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American Mixed Breed Obedience Registry

The American Mixed Breed Obedience Registry (AMBOR) is a registry for mixed-breed dogs to enable them to compete in obedience and dog agility.[1]

American Mixed Breed Obedience Registry
Formation1983; 36 years ago (1983)
TypeKennel club
Region served
United States
Official language



AMBOR was founded in 1983 in New Prague, Minnesota, to provide a competitive venue for dogs not recognized by purebred registries such as the American Kennel Club. At that time, it provided rules under which dogs could compete to earn obedience titles in the same way that most purebred dogs could compete in their purebred clubs.

By 1990, AMBOR had negotiated an agreement with the Illini Obedience Association, host of the prestigious Gaines obedience trials, to allow AMBOR-registered dogs to participate in these top-level competitions.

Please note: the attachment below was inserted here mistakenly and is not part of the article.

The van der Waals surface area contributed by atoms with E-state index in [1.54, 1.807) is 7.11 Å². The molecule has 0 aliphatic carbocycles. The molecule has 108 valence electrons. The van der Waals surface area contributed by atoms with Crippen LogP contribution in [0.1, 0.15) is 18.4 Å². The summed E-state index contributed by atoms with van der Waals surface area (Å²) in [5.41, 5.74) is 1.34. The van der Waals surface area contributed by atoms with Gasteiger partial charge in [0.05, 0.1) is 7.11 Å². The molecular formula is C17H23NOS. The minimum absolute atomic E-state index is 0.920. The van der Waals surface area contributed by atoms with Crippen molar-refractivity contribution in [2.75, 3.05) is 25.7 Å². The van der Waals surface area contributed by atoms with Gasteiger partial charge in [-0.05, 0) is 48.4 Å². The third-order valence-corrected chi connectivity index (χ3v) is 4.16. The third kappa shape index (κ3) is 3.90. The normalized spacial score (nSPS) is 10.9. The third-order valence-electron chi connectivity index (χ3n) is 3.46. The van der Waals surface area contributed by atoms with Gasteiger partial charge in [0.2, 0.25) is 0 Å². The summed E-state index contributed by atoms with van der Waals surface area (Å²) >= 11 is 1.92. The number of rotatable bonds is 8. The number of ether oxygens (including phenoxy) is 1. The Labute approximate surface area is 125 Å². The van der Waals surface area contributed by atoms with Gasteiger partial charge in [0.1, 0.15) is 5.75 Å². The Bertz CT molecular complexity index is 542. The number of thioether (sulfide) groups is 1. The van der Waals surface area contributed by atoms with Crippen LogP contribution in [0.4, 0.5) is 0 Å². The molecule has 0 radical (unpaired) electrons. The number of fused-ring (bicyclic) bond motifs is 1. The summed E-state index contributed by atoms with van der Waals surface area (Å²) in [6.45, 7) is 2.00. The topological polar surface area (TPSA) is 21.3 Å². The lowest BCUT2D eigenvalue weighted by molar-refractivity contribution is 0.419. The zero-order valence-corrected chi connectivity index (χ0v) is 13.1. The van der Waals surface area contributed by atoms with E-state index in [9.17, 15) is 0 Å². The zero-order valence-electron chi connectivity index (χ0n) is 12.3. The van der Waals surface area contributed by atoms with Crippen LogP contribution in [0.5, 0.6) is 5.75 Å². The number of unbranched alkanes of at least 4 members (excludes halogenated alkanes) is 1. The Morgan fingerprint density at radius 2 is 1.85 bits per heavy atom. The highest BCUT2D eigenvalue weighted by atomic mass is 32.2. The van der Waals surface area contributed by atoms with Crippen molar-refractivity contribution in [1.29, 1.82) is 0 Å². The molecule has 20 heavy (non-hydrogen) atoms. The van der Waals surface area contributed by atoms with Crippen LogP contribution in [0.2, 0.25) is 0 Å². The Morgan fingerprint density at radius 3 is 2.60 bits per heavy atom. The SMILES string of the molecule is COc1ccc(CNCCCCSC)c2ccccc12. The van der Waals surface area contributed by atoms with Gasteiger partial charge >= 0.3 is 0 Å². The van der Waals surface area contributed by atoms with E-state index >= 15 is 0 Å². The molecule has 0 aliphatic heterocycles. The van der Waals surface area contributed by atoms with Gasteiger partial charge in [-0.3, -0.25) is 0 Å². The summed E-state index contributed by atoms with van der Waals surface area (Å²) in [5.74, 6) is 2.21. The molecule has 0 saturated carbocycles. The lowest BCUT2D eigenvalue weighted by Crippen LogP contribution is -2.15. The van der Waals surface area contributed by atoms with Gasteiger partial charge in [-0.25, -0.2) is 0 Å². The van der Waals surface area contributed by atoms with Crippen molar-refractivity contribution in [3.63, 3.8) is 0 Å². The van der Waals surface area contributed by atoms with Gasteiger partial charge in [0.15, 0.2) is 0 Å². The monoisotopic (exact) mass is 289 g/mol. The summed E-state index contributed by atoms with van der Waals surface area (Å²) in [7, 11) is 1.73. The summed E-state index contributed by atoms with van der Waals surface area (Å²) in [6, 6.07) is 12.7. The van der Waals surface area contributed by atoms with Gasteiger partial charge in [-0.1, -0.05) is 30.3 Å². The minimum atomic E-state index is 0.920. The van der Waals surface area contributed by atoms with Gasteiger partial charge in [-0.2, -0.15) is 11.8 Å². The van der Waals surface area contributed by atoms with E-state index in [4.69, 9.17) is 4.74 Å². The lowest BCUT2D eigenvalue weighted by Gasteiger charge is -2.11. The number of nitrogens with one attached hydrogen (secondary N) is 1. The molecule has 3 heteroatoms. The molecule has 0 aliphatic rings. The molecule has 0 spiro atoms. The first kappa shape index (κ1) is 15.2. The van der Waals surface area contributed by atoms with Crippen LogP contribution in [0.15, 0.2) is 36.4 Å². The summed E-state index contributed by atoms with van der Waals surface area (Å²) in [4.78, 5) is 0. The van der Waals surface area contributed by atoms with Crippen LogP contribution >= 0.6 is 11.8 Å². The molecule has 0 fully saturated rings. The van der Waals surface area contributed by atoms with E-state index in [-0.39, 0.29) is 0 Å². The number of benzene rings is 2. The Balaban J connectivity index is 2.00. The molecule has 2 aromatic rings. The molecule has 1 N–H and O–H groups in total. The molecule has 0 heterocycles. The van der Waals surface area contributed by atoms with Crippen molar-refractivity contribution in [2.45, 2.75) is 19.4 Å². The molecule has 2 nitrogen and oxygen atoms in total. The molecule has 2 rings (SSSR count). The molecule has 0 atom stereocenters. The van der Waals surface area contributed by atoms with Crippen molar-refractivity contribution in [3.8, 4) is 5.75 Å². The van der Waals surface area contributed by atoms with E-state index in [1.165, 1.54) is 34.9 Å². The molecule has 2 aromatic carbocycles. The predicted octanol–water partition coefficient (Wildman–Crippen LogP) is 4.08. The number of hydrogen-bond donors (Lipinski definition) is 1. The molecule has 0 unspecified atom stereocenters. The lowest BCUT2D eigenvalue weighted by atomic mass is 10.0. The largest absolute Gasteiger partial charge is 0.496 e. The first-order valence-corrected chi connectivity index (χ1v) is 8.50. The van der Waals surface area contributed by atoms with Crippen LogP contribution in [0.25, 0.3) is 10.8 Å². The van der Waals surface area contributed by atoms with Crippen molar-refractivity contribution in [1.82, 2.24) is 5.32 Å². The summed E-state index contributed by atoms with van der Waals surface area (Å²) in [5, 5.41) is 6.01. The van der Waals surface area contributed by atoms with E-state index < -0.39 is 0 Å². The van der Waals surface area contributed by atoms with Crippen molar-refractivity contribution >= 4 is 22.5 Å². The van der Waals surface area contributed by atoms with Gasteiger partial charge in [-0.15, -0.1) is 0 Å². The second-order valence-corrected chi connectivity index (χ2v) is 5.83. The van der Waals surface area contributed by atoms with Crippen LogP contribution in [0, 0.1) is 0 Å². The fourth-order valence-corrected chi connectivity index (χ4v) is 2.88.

Eventually, AMBOR worked out mutual agreements with the Australian Shepherd Club of America (ASCA), the United Kennel Club (UKC), and the North American Dog Agility Association (NADAC), so that AMBOR dogs could also compete in the other organizations' obedience and dog agility trials. The agreements expanded the venues for these organizations, all of which already allowed all dogs, purebred or not, to compete.

As of June 1, 2006, NADAC will own AMBOR. According to early information [2], AMBOR's agility and obedience programs will remain in place.


AMBOR allows not only mixed breeds to compete at its events, but also purebred dogs who cannot be registered for whatever reason with the American Kennel Club, the UKC, or the Canadian Kennel Club.

AMBOR, unlike the Mixed Breed Dog Club of America, does not hold conformation trials, which evaluate a dog's appearance and physical characteristics. However, like virtually all dog clubs that accept mixed breeds, it requires that its member dogs be neutered, discourages the crossbreeding of dogs, and does not accept wolf hybrids as members.


  1. ^ Sfetcu, Nicolae (2 May 2014). "About Dogs". Nicolae Sfetcu. Retrieved 11 May 2019 – via Google Books.
  2. ^ "What's New". 9 February 2006. Retrieved 11 May 2019.

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